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Thursday, January 2, 2014

Act of Kindness #1: 46 Cents

To send a letter is a good way to go somewhere without moving anything but your heart.  ~Phyllis Theroux

When I was growing up, there was nothing more exciting than walking to the mailbox each day.  I can recall sitting impatiently in my living room, beside the giant window, waiting for the mail person to drive up to 1507 18th Green Court.  In order to avoid looking too desperate, I would wait till the mail truck pulled away, and then I would sprint out the door.  I remember making the trek in the summer time.  The warm sidewalk underneath my bare feet, quickened my already anxious foot steps.  Would there be a letter from my pen pal?  A magazine?  Or a card from my grandma?  Hand outstretched and hopeful heart, the mailbox held an enormous amount of prospect, opportunity, possibility and at times, disappointment.

As technology took over, the walk to the mailbox lost some of its appeal.  Now, the mailbox holds bills and more bills and maybe an occasional Christmas card in December and birthday card in February.  Otherwise, my mail has become highly mundane.

I decided that for my first Act of Kindness, I wanted to bring mail appeal back and brighten someone's day.  

In order to accomplish my task, I utilized Hugs and Hope, a website that operates as a ministry of encouragement for children battling critical illness.   Hugs and Hope provides and extensive list of children, a profile about each child, and an address to send the child "Happy Mail."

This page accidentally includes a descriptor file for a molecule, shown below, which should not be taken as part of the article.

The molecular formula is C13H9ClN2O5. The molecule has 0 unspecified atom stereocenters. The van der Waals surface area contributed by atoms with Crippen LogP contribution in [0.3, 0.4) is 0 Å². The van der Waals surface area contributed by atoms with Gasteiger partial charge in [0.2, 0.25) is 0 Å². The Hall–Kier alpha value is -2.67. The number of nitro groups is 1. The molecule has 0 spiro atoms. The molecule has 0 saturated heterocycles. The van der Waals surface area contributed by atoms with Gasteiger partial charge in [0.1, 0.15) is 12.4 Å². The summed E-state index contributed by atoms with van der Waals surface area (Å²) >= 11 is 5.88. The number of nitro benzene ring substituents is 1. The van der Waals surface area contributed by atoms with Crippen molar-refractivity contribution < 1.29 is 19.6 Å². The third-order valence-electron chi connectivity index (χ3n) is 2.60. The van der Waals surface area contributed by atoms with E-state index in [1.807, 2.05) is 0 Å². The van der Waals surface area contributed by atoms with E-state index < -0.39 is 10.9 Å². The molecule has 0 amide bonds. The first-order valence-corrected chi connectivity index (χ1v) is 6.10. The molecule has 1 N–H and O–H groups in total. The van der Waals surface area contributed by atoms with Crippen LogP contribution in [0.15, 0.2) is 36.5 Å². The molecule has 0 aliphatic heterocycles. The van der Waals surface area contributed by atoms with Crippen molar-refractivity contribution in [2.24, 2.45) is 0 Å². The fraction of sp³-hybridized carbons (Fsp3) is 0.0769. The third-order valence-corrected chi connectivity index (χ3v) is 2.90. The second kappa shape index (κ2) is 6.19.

Laila wanted in on the action as well.  We selected two girls to receive our cards.  Laila was able to find a child that shared the same birthday as her:12/4/07, and together, we selected one more sweet child to send Happy Mail to.  Wanting to add her own touch, Laila colored a picture for each child and we included some fun stickers for the girls to use as well.

The hardest part of this Act of Kindness was selecting a child.  To be completely honest, I will probably be sending out a lot more Happy Mail in the future.  I want to make sure each child on the list gets some special mail, and I am sure the Post Office is extremely bored anyway, now that the holiday season has come and gone.

Though I won't be the one making that joyous venture to the mailbox, it makes me a little bit happier knowing that someone out there will be opening that mailbox with anxious hands, excitedly tearing that envelope apart, and hopefully smiling a very big smile...46 cents is worth that, without a doubt.

Here is the Hugs and Hope site if you are interested in sending some Happy Mail:


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